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As a mum to an awesome little boy with nodular heterotopia, I am frequently told by well-meaning friends that ‘I couldn’t do it’ or ‘I don’t know how you do it’. Matthew’s condition means that he has difficulty with his mobility and communication so, in reality, I have no choice – he’s my child, I love him and I want the best for him. These phrases are what parents of children with disabilities often hear. It’s like we have some inner strength they don’t have that enables us to care for a child with additional needs; but it’s not a choice, and you’re no different, you just ‘do’.
You experience a roller coaster of emotions: from grief to determination, to exhaustion, to love; from defeat to acceptance. Sometimes, all in one day. You carry the weight of the world on your shoulders – you’re a parent, a teacher, a nurse, a campaigner, a fundraiser and a fighter. It’s mental and physical exhaustion every single day, and you worry about what is to come and obsess about what could have been.
New parents have baby groups, playgroups, support groups, coffee mornings, soft play, swimming, advice, singing groups, etc. But you realise how little there is out there for new parents of children with disabilities.
Even if your child could physically or emotionally cope with these group activities, it’s not to say the parent can. You are exposed to everything you wanted for your child but didn’t get. You feel isolated, staying away from groups and social events because it’s too painful, but staying away puts you in an even worse position. You’re on your own and no one understands. There are a few places, but finding them is like looking for a needle in the proverbial haystack. Unless you know what you are looking for, or what it’s called, you are on your own.
I had never heard of conductive education, and most people I’ve spoken to since have never heard of it either, but it does exist, and speaking as a parent of a child with disabilities who is benefiting, it can bring you back from the brink.
Conductive education centres like Footprints in Nottingham give parents support and advice, and most importantly, hope. Until you find somewhere like this all you have had to deal with are hospital appointments where you are told what is wrong, physio sessions about what they can’t do, awkward questions, or avoidance from friends and strangers. The negativity is draining; you don’t know where to turn or who to turn to for help, and it seems this is it for the rest of your life.
Conductive education brings parents together and creates an environment where you have an immediate bond with others because they just get it. They know about the bad days, the mental exhaustion, the loss of hope, the tears – they just know, and it makes you feel better. Nothing in conductive education is negative or about what the child can’t do; it’s all about celebrating the child and their achievements, no matter how small. It’s about empowering parents to know how to help their children develop and progress, and be the best they can be. It awakens and stimulates a child’s self-awareness, and their capacity to play, form friendships, have some independence and enjoy life. It’s just a shame these centres are few and far between and don’t have the funding to reach more families.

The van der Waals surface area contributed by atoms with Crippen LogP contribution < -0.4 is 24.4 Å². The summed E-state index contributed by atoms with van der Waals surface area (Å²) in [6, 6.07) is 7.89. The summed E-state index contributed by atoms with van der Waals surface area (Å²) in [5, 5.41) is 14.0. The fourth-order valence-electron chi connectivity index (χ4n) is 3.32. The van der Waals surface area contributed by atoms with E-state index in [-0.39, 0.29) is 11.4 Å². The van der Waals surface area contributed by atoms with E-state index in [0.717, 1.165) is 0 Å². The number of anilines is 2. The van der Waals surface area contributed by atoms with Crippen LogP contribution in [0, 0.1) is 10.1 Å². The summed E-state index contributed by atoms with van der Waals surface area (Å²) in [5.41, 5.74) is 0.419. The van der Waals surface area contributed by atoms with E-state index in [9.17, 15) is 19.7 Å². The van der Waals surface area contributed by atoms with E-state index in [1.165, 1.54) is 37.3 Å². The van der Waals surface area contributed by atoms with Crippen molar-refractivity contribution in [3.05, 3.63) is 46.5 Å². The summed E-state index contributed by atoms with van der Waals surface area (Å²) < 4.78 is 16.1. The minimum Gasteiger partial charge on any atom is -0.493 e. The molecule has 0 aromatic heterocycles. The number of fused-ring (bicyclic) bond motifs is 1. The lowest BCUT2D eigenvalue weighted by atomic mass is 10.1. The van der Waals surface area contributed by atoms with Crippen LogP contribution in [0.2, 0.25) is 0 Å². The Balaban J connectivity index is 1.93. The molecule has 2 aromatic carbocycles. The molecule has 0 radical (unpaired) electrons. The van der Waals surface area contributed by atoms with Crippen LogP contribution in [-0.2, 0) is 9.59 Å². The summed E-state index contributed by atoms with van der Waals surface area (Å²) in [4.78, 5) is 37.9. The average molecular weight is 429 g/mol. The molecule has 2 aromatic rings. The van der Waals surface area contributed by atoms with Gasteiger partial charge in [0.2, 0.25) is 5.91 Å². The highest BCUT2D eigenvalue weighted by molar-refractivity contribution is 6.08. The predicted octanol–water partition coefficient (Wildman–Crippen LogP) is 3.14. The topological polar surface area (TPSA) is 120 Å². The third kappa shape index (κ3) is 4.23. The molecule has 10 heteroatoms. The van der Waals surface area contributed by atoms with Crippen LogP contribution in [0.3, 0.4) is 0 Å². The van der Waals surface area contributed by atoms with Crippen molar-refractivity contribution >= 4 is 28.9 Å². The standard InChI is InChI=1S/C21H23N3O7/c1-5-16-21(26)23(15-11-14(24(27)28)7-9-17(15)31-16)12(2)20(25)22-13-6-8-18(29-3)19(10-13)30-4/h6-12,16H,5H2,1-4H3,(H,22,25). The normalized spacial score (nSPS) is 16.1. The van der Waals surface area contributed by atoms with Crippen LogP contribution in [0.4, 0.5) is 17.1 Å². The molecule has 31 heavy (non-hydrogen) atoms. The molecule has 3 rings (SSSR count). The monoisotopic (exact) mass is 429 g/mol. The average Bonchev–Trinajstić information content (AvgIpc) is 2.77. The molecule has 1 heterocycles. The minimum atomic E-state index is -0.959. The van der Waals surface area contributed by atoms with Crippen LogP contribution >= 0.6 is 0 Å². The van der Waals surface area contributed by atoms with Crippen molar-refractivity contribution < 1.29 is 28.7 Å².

I’ve seen what conductive education can do for the whole family, and it’s changed mine and so many other parent’s perspectives about additional needs and disabilities. It’s something that needs more recognition. Early intervention is key, so the younger the child is in accessing the programme the better, but often parents don’t find out about where they can go until their child is older and they are thinking about their education. As a mum, you’re under a cloud – you feel like you are walking through quicksand. Someone needs to show you the way from the beginning, but so many parents are left in the dark.
Being told your child might never walk or talk or be independent is heartbreaking, you feel like everything is lost and all hope is gone. Conductive education offers hope and some feeling of control. It gives you the strength to help your child prepare for the future and helps you to understand that having a disability isn’t the end of the road, just the beginning of a new journey.
Dr Anne Emerson from the School of Education at the University of Nottingham conducted research into the benefits of conductive education at Footprints (formerly School for Parents) and found that the stress of having a child with a disability is profound and wide-reaching, affecting all aspects of the immediate (and often extended) family.
The initial wait for a diagnosis can be an agonising time for families, particularly when they have concerns for their child that are not shared by medical professionals. The disabilities and developmental conditions have a life-long impact, but often in the early years, it is the child’s health difficulties that cause the most stress to parents, directly due to concern for their survival, and indirectly through the endless appointments and procedures.
Some of the experiences described by parents could be considered as trauma, leading to a need for a high level of support and care for the whole family.
Image credit: Footprints
Lucie Gregory and her son Matthew have been attending Footprints’ sessions to help Matthew cope with nodular heterotopia, a brain malformation limiting his cognitive development.
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